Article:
1689 views | Last updated on May 14, 2019
The sharing tool, which is available for any chat on a secure https chat box over a queue, includes two major components:
Screensharing works in tandem with snapshots within the sharing tool. At any time while the operator is viewing the guest's screen, the operator can grab a snapshot of the screen, take it into the snapshot editor to crop and mark it up, and then send the revised version back to the guest. Now operators can literally indicate, please click HERE! Sometimes a picture can be worth a thousand words.
Neither the guest nor the operator is required to download anything special (like extensions or plugins) for screensharing or snapshot exchanges. All that is needed is a modern web browser.
Unlimited use of the sharing tool is included with each subscription at no extra charge.
The sharing tool opens up in its own window and is available to operators staffing chat in the webclient or other chat clients (like Pidgin) and from the Chat History page.
With the sharing tool, operators can take snapshots of the guest's screen during screensharing OR upload their own screenshots OR upload any other image of their choice. In short, any image can become a snapshot. Snapshots can be annotated with rectangles, lines, arrows, text, and highlights. Operators can also zoom and crop to focus in on areas of interest in the snapshot. Snapshots can then be sent to the guest and/or saved to local disk. And of course, operators can send any file that they have saved locally to the guest.
Launching the sharing tool for a chat in the webclient for staffing
Operators using the sharing tool from the webclient for staffing also can continue their conversation with the guest in the sharing tool window so they don't have to go back and forth between windows to chat with the guest.
Launching the sharing tool for a chat from a desktop chat client (like Pidgin):
To access the sharing tool, operators using a desktop chat client need to follow the chat management link that comes in at the beginning of each chat. Clicking on that chat management link will take the operator to a page which looks like that shown below:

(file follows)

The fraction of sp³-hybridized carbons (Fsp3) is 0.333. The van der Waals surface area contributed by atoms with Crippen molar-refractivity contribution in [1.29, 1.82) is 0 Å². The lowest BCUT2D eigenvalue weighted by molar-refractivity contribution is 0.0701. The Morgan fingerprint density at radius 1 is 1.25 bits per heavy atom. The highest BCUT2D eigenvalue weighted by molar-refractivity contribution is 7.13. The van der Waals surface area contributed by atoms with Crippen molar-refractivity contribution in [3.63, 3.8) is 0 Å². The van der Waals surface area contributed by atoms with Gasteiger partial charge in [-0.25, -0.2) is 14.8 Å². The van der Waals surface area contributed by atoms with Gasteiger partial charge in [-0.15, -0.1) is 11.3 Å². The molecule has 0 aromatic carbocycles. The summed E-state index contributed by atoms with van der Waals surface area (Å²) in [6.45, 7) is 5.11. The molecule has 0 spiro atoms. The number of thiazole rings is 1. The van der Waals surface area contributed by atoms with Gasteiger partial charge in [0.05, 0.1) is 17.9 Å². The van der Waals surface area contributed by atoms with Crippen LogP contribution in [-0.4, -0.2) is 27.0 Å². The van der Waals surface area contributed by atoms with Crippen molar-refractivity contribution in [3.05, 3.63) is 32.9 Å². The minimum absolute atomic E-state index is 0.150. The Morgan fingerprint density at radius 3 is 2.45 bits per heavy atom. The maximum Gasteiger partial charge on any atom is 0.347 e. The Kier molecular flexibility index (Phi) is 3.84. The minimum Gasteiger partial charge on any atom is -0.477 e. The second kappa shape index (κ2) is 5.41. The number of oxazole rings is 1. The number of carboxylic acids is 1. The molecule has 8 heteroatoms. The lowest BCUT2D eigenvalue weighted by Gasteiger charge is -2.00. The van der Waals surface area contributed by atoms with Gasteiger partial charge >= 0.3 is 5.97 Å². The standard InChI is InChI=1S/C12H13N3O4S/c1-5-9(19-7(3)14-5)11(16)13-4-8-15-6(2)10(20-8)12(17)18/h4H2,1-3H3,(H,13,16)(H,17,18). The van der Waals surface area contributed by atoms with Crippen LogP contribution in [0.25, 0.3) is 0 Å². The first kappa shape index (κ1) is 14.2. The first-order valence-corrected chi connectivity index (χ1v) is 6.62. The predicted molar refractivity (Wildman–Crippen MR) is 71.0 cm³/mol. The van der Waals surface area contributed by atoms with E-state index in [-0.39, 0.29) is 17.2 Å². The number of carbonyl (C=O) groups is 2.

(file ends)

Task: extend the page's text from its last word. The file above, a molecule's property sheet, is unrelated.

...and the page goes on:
Launching the sharing tool for an active chat from the Chat History page:
Select a chat to see its transcript and chat management buttons.
Screensharing is kicked off with an invite to the guest, which the operator can customize to suit.
The guest receives the invitation and then has to explicitly allow the operator access to their screen. There is absolutely no way an operator can spy on a guest without explicit permission (and a sequence several deliberate mouse clicks to grant that permission) from the guest. And the operator cannot accidentally initiate screensharing because it has taken a sequence of several deliberate mouse clicks to get to this point.
Here's what a guest in Firefox will see when granting permission to share their screen:
Unlike Firefox, guest's using Edge have a choice between sharing their entire screen or just a single application window. Here's what a guest in Edge will see when granting permission to share their screen:
We would love to tell you that screensharing works in any web browser, with no downloads or extensions. But we simply cannot do that yet reliably given the current state of web browser technology. Screensharing relies on new kinds of APIs recently built into some modern web browsers.
So where does the real-time screensharing work? At the moment, the guest has to be using Chrome 72+, Firefox or Edge in order to share their screen with the chat operator. The guest also needs to be using a secure (https) chat box, but chances are pretty good that your chat boxes are all https by now. If the guest's browser isn't using a secure chat box in Chrome 72+, Firefox or Edge, you'll simply get a note to that effect, and you'll still be able to use the snapshot tool.
To be clear, the operator can use any web browser (except IE11) to view the guest's screen, but the guest needs to use either Chrome 72+, Firefox or Edge when chatting in order to share their screen with the operator. The guest can send screenshots to the operator (if screensharing is not an option) in any browser.
Safari probably will support screensharing. Eventually. Someday.
Internet Explorer 11 will never support screensharing. As Dr. McCoy would say, "He's dead, Jim."
Operators can take snapshots of the guest's screen during screensharing OR upload their own screenshots OR upload any other image of their choice. In short, any image can become a snapshot.
Snapshots can be annotated with rectangles, lines, arrows, text, and highlights. Operators can also zoom and crop to focus in on areas of interest in the snapshot. All of these actions are done by clicking, holding, and dragging the mouse in the image with the exception of adding text in which case the operator simply clicks where the text should be inserted and starts typing.
Snapshots can be sent to the guest and/or saved to local disk for posterity.
Once shared with the guest, snapshot thumbnails appear in the transcript for guests. Guests can click on snapshot thumbnails to open the full snapshot in a new browser tab or window.
Shared snapshot thumbnails also appear in the chat transcript for operators using the webclient for staffing. By default, the images are hidden.
But image thumbnails can be revealed by clicking on the Show button associated with the snapshot in the transcript.
Clicking on the snapshot thumbnail (or file link if the thumbnail is hidden) opens the full snapshot up in a new browser tab or window.